I couldn’t wait to make it even easier to understand and said “ I ask my Grandfather where he was born and he comes back and says ‘Philadelphia’”.
“What if the message is from somebody else and you don’t know where they were born?” Mister B. asked.
I looked at my Grandfather to have him answer, cause I wasn’t sure how to.
"You always have to have a prearranged question and answer with the friend. There has to be a kind of password that they give to let you know it’s OK to open their E-mail”, my Grandfather told him.
“That doesn’t sound like it would be too hard to set up a Q & A password for whoever you wanted to let get past the gate”, he said.
"The only thing is it would have to be the same question each time like ‘Can you tell me where you were born’ because if you asked a different question for each E-mail you wouldn’t be able to match up the person with their answer”.
“I see that’s why that would be necessary” Mister B. said. “If you asked him where he went to school he would come back and tell you where he was born if that was the secret password you put in when you set up his gate pass”.
“That’s neat” Mister B. said. “It’s the same thing you do when you send someone money through Western Union. You have a prearranged question and answer to make sure only the person with the right answer is the one who is able to pick up the money. I needed to do that sometimes when I had to have my Dad send me money through Western Union and I needed emergency money when I was in College”.
I munched on my sandwich while the two of them continued talking.
"Did you know I teach Computer Programming here at UNC?” Mister B. asked him. “ Visual Basic and a few other program languages”. I remember you telling me that your Program is written in Visual Basic. I’m quite impressed that you had the patience to teach yourself VB. Did you find it difficult?”
"It just took one book from the library and a lot of hours in front of the computer”, my Grandfather told him.
"My Grandfather’s amazing. Isn’t he Mister B.?” I chimed in not wanting to be left entirely out of the conversation.
My Grandfather seemed to be embarrassed with my comment and plunged into his salad looking for a reason to be silent.
Mister B. spoke again. “I’ve talked to a gentleman at the Cape Fear Council who is in charge of new Programs and Activities. I told him about the computer program you wrote for Tyler. He said it sounded very much like something the BSA would be interested in knowing more about”.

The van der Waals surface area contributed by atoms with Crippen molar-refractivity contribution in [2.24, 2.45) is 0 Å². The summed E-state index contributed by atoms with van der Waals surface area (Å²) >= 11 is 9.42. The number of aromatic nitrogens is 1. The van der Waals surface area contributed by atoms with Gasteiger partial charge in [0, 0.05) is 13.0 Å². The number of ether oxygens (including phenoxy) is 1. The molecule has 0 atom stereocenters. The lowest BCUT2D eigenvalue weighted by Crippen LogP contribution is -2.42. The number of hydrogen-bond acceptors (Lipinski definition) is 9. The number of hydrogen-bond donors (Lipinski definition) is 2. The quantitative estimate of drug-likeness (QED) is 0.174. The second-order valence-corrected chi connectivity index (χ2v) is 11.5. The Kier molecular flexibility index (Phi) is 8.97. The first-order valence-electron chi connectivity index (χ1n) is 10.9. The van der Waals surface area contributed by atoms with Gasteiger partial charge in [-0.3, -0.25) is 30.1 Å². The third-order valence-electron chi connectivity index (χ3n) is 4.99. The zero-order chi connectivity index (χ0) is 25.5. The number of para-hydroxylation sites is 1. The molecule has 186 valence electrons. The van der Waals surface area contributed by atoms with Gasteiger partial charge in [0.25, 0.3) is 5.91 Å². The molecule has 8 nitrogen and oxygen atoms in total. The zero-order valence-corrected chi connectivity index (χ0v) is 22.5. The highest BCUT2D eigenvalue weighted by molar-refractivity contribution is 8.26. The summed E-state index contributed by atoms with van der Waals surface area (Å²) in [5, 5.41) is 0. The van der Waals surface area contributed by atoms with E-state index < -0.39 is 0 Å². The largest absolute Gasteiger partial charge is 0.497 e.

I wasn’t sure my Grandfather understood all the acronyms we use in the Scouts so I quickly added “Bee Ess Ay stands for Boy Scouts of America”.
"Have you ever thought about selling the rights to your Program?”.
"I hadn’t thought about it at all”, my Grandfather told him. “But I’m sure I wouldn’t want to sell the Program to the Boy Scouts or any one else”.
Mister B. looked a little disappointed.
My grandfather continued speaking. "If the Boy Scouts thought it would help kids like Tyler to be safe on the Internet I would be glad to just give it to them”. He hesitated for a few seconds, then he added “They would have to pay for the postage to send it to as many kids as they wanted to. I wouldn’t be able to afford to pay for the postage”.
"There are more than six million members of the Boy Scouts in the United States and more than twenty-five million worldwide”, Mister B. told my Grandfather. “I think they can afford to pay the postage”.
My Grandfather told my GranMom about the meeting with Mister B. at the University and she seemed pleased that I was there too. She said she would record it as a meeting to discuss “Keeping kids safe on the Internet”.
The next week My Grandfather called Mister B. and invited him to come over to our house to see how the Program worked when I checked my E-mail. Mister B. arrived just after supper and the three of us went to the computer room to show Mister B. what my Grandfather had done about my E-mail.
To say the least Mister B. was even more impressed to see the program working on our Computer than he had been just hearing about it.
When we were finished my Grandfather must have wanted to impress Mister B. with my computer skills. He let me make a copy of the Program on a floppy disk, which I did, and I gave it to Mister B. He thanked both me and my Grandfather. Before he left he told my Grandfather that he would probably be hearing from someone at the Cape Fear Council in Wilmington or maybe even from someone at the BSA headquarters in Texas.
The next time we heard anything it was from Mister B. at our next Pack meeting.